So, the first week with the new pony is over. Spent the first few days just getting to know him, hand walking, grooming, that sort of thing. We worked on not diving for grass, and not swinging around to face me and check my pockets for cookies every time we halted. There was one tentative testing nip, which was shut down swiftly and definitively and has not been repeated.
About mid week it rained for 2 days, when it finally cleared up I decided to see how he ground drove. It was still a bit cold and blustery, and all the turned out horses had their crazy hats on. In hindsight it probably wasn’t the best day, but I wanted to see how he handled it. At first he handled it in a way that made me question if I had made the right choice. He was listening, mostly, but he was a tense ball of just holding it together energy. Didn’t actually do anything truly bad, but felt like he wanted to explode. So I took him into the middle of the arena, got a nice halt and stripped his harness off. He kept standing until I sent him off then proceeded to run his fool head off for a good 20 minutes. Then he stopped and trotted his little heaving sides over to me, stuck his nose in my hand and was done. I tacked him back up and ground drove him till he was cooled out without any further fuss.
I ground drove him again today. It’s still a little cool and overcast and the turned out horses once again had their crazy hats on. From what I am told there are a couple of horses here who just always have their crazy hats on. This time we went for a long walk across the street to the jumping arena and riding field. This is where I will likely be doing most of my driving, the other arena is just too deep. He was, mostly, wonderful. We need to work on straight, and smoothing out our turns a bit, and I’m not very good at maintaining a light even contact while ground driving, but that shouldn’t be as big a problem once the cart is in play. There was no tension or pent up energy to deal with though.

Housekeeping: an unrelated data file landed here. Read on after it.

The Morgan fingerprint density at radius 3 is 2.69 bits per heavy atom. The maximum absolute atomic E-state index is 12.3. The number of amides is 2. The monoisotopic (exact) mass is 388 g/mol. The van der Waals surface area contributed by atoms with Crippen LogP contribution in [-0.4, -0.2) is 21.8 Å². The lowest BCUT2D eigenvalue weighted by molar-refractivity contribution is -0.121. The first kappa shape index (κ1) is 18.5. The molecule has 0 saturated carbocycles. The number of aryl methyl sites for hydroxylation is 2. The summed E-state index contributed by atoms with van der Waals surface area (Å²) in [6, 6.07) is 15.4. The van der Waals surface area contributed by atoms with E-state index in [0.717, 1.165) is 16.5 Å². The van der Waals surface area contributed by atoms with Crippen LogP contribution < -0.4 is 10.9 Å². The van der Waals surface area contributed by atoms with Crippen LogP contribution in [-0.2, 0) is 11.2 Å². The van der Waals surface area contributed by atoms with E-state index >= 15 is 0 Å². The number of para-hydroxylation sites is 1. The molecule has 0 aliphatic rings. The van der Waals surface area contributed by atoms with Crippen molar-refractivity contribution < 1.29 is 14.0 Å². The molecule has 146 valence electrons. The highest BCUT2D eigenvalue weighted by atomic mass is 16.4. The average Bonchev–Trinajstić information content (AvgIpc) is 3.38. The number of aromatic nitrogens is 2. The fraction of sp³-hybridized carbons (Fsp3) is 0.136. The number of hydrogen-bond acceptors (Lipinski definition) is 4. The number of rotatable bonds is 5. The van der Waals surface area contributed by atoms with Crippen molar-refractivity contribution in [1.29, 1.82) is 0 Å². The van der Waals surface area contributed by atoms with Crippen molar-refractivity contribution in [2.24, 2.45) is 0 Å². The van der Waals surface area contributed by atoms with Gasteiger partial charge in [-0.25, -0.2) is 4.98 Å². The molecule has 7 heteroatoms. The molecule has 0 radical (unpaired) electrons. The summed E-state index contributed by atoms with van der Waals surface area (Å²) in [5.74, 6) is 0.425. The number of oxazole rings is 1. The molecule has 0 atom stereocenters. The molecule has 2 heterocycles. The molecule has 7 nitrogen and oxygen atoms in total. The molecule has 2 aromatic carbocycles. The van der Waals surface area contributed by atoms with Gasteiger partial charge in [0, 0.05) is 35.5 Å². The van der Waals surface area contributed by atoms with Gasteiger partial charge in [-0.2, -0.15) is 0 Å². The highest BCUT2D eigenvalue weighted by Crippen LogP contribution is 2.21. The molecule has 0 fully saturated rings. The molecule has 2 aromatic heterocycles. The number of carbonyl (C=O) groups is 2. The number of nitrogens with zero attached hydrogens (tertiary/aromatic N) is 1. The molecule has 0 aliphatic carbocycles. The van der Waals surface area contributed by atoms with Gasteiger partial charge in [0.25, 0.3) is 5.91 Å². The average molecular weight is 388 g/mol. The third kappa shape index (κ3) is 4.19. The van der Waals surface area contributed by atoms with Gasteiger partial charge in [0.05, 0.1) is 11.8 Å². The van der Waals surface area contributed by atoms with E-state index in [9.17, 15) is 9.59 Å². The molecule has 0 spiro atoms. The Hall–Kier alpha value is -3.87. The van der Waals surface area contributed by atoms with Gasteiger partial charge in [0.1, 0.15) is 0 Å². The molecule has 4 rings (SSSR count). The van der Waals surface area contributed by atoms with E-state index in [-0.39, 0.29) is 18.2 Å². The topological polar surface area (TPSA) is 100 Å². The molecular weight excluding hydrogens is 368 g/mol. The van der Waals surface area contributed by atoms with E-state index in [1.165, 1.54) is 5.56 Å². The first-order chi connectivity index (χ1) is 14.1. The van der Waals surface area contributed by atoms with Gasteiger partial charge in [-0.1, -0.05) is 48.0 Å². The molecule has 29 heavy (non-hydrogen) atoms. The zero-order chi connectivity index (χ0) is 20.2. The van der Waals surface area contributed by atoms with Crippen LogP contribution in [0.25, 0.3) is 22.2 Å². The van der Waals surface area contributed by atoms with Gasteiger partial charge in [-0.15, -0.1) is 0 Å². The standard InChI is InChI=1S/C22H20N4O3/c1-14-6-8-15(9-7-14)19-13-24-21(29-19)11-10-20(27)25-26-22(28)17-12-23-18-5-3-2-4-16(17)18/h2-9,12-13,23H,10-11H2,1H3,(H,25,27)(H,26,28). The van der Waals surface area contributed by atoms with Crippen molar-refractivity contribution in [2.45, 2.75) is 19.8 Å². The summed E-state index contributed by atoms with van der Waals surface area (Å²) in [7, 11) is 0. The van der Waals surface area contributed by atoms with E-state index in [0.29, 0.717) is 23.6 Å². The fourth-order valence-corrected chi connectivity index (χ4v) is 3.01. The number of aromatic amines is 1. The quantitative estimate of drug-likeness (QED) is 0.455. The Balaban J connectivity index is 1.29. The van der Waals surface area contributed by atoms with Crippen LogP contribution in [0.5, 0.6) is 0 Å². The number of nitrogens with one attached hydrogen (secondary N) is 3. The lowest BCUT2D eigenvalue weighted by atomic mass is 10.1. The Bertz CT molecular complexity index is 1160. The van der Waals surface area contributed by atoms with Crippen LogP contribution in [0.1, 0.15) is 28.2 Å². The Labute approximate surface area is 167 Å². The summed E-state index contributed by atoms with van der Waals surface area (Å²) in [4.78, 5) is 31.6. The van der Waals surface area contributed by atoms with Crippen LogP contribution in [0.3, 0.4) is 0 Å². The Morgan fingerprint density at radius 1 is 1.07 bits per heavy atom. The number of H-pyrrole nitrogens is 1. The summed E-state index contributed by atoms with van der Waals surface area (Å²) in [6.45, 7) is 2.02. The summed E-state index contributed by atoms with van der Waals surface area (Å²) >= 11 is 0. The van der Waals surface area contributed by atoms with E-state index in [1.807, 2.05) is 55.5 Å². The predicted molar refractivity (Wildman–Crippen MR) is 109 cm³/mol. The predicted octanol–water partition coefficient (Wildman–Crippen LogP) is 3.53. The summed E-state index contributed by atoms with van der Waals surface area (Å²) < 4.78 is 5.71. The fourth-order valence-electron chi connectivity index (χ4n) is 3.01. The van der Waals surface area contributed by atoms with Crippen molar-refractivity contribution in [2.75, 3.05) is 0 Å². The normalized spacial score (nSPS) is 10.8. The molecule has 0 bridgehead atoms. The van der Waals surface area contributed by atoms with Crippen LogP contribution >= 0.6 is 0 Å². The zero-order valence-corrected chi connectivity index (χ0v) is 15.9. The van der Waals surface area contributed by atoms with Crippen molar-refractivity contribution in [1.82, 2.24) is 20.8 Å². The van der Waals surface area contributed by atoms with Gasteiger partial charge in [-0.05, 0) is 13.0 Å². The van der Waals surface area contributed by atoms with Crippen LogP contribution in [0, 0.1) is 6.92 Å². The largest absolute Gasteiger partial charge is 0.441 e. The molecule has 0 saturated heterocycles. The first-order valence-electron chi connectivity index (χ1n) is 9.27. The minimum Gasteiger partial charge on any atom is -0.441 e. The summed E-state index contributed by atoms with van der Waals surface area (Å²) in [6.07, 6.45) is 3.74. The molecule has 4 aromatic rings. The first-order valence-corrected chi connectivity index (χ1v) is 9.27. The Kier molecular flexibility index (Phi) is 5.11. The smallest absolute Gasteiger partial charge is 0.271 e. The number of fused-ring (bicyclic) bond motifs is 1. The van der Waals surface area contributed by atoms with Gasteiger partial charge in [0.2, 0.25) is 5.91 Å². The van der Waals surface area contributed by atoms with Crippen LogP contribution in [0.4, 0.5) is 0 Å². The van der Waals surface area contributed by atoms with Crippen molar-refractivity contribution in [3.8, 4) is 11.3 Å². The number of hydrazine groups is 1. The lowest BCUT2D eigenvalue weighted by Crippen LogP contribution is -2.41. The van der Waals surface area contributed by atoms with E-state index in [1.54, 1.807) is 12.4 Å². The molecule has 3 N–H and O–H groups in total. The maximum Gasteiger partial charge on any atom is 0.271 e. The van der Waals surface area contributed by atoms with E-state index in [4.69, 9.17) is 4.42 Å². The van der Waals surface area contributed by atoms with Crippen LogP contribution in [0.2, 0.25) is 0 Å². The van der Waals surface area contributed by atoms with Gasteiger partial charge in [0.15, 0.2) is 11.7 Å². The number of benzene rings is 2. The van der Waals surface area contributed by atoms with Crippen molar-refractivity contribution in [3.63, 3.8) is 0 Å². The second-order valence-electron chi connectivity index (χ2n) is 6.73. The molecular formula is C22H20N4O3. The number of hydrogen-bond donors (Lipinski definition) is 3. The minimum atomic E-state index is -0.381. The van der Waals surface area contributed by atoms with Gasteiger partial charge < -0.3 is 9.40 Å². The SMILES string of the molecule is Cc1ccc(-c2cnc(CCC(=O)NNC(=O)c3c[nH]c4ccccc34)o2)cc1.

The only issue I had today was grass diving. It’s harder to pull his head up in harness than it would be if I was riding and I could just lift my reins and kick him on. My harness does have an overcheck, which I took off because I wanted to see what I was dealing with without it. So, question one is what is the best way to stop him from eating. I’m assuming forward is the best option? Should I put the overcheck back on, adjusted fairly loosely?
Question 2 is about the bit. He is currently using a loose ring mullen mouth. It’s fairly thin. Owner said it was just the bit that came with the harness. He gets pretty fussy with it, head tossing and mouth gaping. I am wondering if something a little milder would make him happier. Maybe a rubber mullen mouth? I worry that it will be too thick for his palette.
I will probably wait until he is out of quarantine and I have the full run of the place to hitch him the first time. The big field isn’t fenced and is right next to a moderately busy road. You have to cross that road to get back to the barn so in the event something catastrophic happens he would likely beeline for the road and back home. The barn property is fully enclosed and fenced in and loose pony and cart would be more contained.